With regard to the theatrics, they delivered as promised. Just about midnight, a countdown began and their spaceship began to descend from the rafters. It was, simply put, awesome. Once it found its way to the stage from above, a ladder was dropped and the band members other than Wayne Coyne (vocalist) came out and took their places. Wayne them appeared at the top of the spaceship inside the giant hamster ball he's been entering shows with for the past couple(?) years. He walked down the side of the spaceship inside the ball and the set was ready to begin. I've never seen anything like it, and I doubt I will any time soon.
Beyond their spaceship, the band supplied its usual great stage show. Liberal use of video, lasers, bullhorns, balloons, confetti, streamers and the like made the show outrageous and fun. Female dancers dressed as Santa Claus and extraterrestrials lined the stage as well, dancing enthusiastically.
Musically, the show was impressive although perhaps not as tight or well-paced as some of their prior shows I'd attended. It was pretty amazing nonetheless. Such nit-picking seems somewhat beside the point given how much Coyne chose to chat up the Bonnaroo crowd and enjoy the moment. The setlist was mostly comprised on material from their three most recent albums (since Soft Bulletin), although other treats were included. Coyne introduced the rocking "Mountain Side" by saying they hadn't played the song live since 1996. "Race for the Prize" was a treat, and the "Yoshimi" combo and "The Yeah Yeah Yeah Song" were particularly fun for me.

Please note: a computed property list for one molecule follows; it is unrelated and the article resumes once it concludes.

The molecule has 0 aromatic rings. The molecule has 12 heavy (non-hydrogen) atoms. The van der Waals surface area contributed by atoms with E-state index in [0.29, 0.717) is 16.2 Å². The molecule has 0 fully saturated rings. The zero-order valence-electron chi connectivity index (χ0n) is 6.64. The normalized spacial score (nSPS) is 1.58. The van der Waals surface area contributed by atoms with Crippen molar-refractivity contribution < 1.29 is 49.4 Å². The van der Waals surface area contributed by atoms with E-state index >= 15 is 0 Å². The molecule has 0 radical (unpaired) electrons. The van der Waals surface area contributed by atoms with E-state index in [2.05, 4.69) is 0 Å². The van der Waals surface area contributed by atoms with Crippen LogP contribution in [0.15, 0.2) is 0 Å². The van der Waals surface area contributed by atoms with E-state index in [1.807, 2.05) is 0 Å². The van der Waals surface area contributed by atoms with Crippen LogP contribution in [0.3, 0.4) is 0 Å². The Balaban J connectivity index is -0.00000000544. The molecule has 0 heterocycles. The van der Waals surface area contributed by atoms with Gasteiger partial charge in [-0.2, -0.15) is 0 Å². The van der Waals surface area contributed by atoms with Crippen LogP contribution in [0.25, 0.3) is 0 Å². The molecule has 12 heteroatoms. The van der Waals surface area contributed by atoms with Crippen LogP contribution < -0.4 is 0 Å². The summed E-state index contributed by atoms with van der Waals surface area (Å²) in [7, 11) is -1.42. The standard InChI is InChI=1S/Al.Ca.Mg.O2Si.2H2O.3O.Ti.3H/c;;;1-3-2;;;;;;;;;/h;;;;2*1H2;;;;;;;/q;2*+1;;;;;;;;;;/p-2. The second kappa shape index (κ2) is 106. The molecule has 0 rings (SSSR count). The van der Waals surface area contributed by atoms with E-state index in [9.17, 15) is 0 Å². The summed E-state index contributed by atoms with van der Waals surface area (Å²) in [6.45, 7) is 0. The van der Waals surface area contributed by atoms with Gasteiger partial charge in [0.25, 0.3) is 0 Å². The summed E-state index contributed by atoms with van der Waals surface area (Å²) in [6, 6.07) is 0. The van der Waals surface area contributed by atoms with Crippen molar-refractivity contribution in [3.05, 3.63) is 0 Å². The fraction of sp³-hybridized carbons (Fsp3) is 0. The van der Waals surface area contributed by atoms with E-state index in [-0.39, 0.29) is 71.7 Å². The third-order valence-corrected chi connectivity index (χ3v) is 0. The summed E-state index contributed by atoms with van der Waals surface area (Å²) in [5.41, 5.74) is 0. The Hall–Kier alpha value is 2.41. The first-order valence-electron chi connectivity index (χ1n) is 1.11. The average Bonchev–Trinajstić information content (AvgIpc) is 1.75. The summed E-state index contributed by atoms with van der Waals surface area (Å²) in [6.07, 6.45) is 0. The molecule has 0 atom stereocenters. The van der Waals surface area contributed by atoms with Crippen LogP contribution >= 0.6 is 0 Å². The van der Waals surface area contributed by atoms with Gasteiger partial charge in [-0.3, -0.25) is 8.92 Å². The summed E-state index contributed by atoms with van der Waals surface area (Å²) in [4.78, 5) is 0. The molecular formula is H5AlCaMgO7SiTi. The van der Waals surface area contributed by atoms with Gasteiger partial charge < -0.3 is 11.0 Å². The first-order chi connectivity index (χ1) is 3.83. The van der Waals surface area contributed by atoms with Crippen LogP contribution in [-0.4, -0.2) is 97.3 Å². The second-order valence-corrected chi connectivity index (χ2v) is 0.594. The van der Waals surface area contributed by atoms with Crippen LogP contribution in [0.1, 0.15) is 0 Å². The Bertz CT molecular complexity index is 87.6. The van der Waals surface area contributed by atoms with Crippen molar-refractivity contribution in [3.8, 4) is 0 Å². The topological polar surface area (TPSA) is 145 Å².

There's a possibly incomplete setlist for the show posted on the Flaming Lips message board, but after glancing at the thing it looks pretty accurate. The fact that I'd seen the band play a show of similar scale at Centennial Park last summer kept me from being totally blown away, but it was a great production.
It seemed the audience appreciated the extra effort by the band and their obvious admiration for the Bonnaroo crowd, and the band appreciated the crowd's enthusiasm to along for the ride. Coyne and company parted the stage in their spaceship after the encores, but I imagine they'll emerge again.
Comments on Sunday to come in the near future. It's time for some recuperative sleep...